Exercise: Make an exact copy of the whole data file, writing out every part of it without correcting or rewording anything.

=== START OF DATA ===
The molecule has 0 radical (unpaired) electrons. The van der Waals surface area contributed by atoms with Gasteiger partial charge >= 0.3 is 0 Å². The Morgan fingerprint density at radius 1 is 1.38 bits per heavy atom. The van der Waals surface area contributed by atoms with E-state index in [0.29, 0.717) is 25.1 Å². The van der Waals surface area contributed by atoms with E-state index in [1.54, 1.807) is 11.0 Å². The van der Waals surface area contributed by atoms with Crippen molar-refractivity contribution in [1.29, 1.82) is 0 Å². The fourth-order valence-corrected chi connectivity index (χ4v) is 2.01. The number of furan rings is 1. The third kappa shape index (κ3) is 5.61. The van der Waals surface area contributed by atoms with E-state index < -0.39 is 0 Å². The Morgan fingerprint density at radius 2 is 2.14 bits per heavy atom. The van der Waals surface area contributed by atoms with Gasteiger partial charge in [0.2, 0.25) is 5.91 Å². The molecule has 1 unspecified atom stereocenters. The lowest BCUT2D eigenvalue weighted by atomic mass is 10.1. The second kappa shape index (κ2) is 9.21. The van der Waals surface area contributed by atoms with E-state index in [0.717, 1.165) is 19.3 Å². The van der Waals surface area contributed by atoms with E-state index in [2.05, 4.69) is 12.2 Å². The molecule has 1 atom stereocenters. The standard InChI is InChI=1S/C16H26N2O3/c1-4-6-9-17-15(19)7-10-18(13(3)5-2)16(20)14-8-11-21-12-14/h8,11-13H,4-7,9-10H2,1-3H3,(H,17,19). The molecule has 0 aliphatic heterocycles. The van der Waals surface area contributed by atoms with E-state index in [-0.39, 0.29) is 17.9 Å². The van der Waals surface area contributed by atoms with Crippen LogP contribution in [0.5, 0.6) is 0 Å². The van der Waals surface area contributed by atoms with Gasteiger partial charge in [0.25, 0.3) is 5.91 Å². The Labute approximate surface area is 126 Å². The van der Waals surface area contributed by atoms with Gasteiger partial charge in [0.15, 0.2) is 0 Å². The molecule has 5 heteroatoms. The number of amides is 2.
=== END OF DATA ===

The molecule has 0 radical (unpaired) electrons. The van der Waals surface area contributed by atoms with Gasteiger partial charge >= 0.3 is 0 Å². The Morgan fingerprint density at radius 1 is 1.38 bits per heavy atom. The van der Waals surface area contributed by atoms with E-state index in [0.29, 0.717) is 25.1 Å². The van der Waals surface area contributed by atoms with E-state index in [1.54, 1.807) is 11.0 Å². The van der Waals surface area contributed by atoms with Crippen molar-refractivity contribution in [1.29, 1.82) is 0 Å². The fourth-order valence-corrected chi connectivity index (χ4v) is 2.01. The number of furan rings is 1. The third kappa shape index (κ3) is 5.61. The van der Waals surface area contributed by atoms with E-state index < -0.39 is 0 Å². The Morgan fingerprint density at radius 2 is 2.14 bits per heavy atom. The van der Waals surface area contributed by atoms with Gasteiger partial charge in [0.2, 0.25) is 5.91 Å². The molecule has 1 unspecified atom stereocenters. The lowest BCUT2D eigenvalue weighted by atomic mass is 10.1. The second kappa shape index (κ2) is 9.21. The van der Waals surface area contributed by atoms with E-state index in [0.717, 1.165) is 19.3 Å². The van der Waals surface area contributed by atoms with E-state index in [2.05, 4.69) is 12.2 Å². The molecule has 1 atom stereocenters. The standard InChI is InChI=1S/C16H26N2O3/c1-4-6-9-17-15(19)7-10-18(13(3)5-2)16(20)14-8-11-21-12-14/h8,11-13H,4-7,9-10H2,1-3H3,(H,17,19). The molecule has 0 aliphatic heterocycles. The van der Waals surface area contributed by atoms with E-state index in [-0.39, 0.29) is 17.9 Å². The van der Waals surface area contributed by atoms with Crippen LogP contribution in [0.5, 0.6) is 0 Å². The van der Waals surface area contributed by atoms with Gasteiger partial charge in [0.25, 0.3) is 5.91 Å². The Labute approximate surface area is 126 Å². The van der Waals surface area contributed by atoms with Gasteiger partial charge in [0.15, 0.2) is 0 Å². The molecule has 5 heteroatoms. The number of amides is 2.